An artist working with electronics and electronic media, based in Brooklyn, NY

Posts tagged “Solar Music

Solar Buddha Machine – Voltaic Systems

For those of you who don’t already know about the FM3 Buddha Machine, here’s the scoop:

The Buddha Machine is a small plastic box that plays meditative music composed by Christiaan Virant and Zhang Jian. (source: fm3buddhamachine.com/)

The device is inspired by electronic prayer boxes, popular in China, that play back looped recordings of Buddhist prayers. Instead of prayers, the Buddha Machine plays back various ambient music loops. The duo behind FM3 have even enlisted artists to contribute material for special editions, as in the Gristleism, developed by the industrial group, Throbbing Gristle, securing the device’s status as an alternative distribution format.

I documented and posted my modification to enable the Buddha Machine I to not only run from solar, but to charge NiMH AA batteries. It’s super simple! Check out my Solar Buddha Machine post on Voltaic System’s blog.


Proto-chiptune 100% Solar Powered @ Maker Faire

Maker Faire 2011 in NYC is chock full of some amazing projects.  The sheer quantity and variety of makers showcasing work is staggering.  To see everything is definitely more than a two day affair.  This year I was invited to present a self-built solar powered music making system for 3rd Ward, where I currently teach the art of making DIY Synthesizers and small scale solar charging systems.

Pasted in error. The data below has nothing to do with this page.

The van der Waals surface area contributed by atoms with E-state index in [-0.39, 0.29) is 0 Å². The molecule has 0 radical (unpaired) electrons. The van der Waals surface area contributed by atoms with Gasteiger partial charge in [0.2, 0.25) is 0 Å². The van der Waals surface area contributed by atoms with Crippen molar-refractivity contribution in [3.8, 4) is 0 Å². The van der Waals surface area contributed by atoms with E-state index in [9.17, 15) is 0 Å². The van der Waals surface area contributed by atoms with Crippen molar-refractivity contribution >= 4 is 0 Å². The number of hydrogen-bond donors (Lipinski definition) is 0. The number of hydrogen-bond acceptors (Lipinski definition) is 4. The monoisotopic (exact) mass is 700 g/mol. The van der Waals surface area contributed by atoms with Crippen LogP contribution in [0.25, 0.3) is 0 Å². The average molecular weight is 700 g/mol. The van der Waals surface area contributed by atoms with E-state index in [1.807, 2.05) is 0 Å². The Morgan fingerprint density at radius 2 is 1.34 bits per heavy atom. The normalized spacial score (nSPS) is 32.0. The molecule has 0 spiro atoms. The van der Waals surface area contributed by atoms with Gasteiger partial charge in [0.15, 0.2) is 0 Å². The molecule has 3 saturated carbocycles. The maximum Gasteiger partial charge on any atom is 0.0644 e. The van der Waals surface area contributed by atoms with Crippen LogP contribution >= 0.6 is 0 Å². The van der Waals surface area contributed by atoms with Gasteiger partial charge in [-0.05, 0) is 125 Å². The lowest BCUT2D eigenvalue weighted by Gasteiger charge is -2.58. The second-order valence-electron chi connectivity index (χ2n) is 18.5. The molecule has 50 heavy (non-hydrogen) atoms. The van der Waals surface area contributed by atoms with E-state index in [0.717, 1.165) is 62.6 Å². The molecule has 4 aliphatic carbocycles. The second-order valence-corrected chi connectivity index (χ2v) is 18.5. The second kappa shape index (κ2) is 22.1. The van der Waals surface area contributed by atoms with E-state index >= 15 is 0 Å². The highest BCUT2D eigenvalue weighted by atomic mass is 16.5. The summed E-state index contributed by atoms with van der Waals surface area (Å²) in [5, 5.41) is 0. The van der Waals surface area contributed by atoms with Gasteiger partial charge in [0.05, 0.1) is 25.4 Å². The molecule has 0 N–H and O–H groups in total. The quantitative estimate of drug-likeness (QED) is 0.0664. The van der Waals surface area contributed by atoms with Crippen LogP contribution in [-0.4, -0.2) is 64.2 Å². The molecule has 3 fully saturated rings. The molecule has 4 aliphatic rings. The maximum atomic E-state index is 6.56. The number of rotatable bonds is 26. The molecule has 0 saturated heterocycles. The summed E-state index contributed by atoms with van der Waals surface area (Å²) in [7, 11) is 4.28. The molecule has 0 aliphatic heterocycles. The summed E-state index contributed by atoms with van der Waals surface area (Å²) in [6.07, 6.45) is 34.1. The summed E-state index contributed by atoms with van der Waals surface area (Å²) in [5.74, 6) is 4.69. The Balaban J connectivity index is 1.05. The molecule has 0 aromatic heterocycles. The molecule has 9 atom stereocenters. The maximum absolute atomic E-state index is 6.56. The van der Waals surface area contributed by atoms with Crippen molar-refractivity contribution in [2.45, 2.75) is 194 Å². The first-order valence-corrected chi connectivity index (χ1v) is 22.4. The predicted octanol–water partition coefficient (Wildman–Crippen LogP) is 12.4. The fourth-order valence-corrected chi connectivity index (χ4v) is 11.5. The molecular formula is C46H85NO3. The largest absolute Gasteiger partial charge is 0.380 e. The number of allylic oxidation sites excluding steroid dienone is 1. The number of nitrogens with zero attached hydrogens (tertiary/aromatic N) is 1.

This solar music making station (Protochiptune Project) is powered by a Voltaic Systems 15 Watt panel connected to a 7.5Ah 12V Seal Lead Acid Battery.  A 10A solar charge controller does all the power management to drive the music synthesizer’s three 5 Watt amplifiers.  The microchips used are from the 4000 series CMOS digital logic family, including such chips as: hex inverting buffer (40106), 12-bit binary counter (4040), 8-to-1 selector switch (4051), quad 2-input AND gate (4081), and divide by n counter (4018).  These chips are used together to produce a range of pitches and rhythms that can be sequenced or programmed by moving jumper cables on the breadboard, making a mini patchable modular synth.

At Maker Faire, kids were really attracted to the crazy jams coming out of this thing.  Those who were bold enough were allowed to move some of the jumpers around on the board and make up their own musical patterns.


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